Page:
Today’s real estate market is a volatile one; prices are at record levels and Interest rates are favorable, but foreclosures are increasing. Wages haven’t kept up with home prices and some buyers who had to stretch to find a way to obtain a mortgage in the first place are having trouble making their payments. Usually, if a buyer cannot meet his or her mortgage obligation, the lender forecloses, taking the home and leaving the buyer without a place to live and a tarnished credit record. If you are having problems paying your mortgage, can you avoid this scenario?
Depending on your type of mortgage and your lender, you may have other options. Most lenders, wary of rising foreclosure rates, would rather work out some sort of solution than take your home. Lenders are in the business of lending money, not selling houses, and the process of foreclosure is a tedious one that most institutions would rather avoid. The first thing you should do if you find yourself with a problem making your payments is to call your lender and discuss the matter with them. The sooner you contact them, the more likely you are to work out a solution that’s agreeable to both of you.
Here are a few possible options for buyers who are having temporary cash flow problems:
- Your lender may agree to temporarily suspend payments until you are able to resume paying them. Alternatively, your lender may be willing to restructure or refinance your loan.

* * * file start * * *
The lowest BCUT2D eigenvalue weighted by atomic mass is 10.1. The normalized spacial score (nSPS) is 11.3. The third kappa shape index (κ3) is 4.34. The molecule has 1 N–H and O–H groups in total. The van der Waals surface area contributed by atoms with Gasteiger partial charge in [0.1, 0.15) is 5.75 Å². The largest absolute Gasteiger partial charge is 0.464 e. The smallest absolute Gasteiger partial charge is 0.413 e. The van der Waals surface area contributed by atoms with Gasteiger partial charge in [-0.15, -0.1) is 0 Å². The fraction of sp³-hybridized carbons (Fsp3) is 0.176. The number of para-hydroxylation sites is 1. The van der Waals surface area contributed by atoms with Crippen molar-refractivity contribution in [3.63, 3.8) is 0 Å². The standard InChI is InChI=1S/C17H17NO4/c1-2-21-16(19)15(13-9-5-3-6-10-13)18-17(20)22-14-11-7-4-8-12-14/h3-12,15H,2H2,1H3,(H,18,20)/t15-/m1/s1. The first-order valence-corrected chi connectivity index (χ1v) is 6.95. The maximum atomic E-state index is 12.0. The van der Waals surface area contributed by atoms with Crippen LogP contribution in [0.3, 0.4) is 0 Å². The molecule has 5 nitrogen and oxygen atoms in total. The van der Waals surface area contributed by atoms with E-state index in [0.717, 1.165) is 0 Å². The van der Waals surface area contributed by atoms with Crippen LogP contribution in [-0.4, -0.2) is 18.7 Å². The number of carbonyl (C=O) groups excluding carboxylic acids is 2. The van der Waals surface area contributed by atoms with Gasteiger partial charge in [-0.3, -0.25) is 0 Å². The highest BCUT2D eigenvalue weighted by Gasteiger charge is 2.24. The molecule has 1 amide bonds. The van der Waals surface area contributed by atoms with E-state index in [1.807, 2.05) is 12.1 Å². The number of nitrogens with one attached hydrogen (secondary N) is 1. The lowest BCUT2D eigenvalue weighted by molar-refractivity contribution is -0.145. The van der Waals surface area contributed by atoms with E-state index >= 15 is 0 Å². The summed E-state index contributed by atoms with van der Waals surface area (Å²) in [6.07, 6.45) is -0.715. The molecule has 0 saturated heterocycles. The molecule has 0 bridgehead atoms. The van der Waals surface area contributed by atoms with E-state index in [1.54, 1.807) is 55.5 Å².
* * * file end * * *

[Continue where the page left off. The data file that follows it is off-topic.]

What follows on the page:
- If your loan is insured by the department Housing and Urban Development or the FHA, you may be eligible for a one-time payment to bring your mortgage payments up to date. For details, contact the HUD or FHA directly.
- You may be able to sell your home to pay off your loan. This is clearly not the first choice for many homeowners, but it is a better option than losing your home outright. Rising real estate prices during the last few years have left many homeowners with a lot of equity. You may be able to sell your home for more than you owe, which will relieve your debt and leave you with some cash left over.
- Your lender may be willing to simply take the home back, rather than force you out of it. You lose the house, but your credit rating will not likely suffer.
These are just a few choices that may be available to you. Your lender may offer other solutions, as well, so don’t’ hesitate to call them if you find yourself in financial trouble. It is far better to contact the lender and tell them of your problems than to have them call you and ask, “Where is our money?” Be forthright and tell them that you want to work something out, and you may find a solution that allows you to keep your home. It never hurts to ask.
About the Author
© Copyright 2005 by Retro Marketing. Charles Essmeier is the owner of Retro Marketing, a firm devoted to informational Websites, including HomeEquityHelp.com, a site devoted to information regarding mortgages and home equity loans.
Written by: Charles Essmeier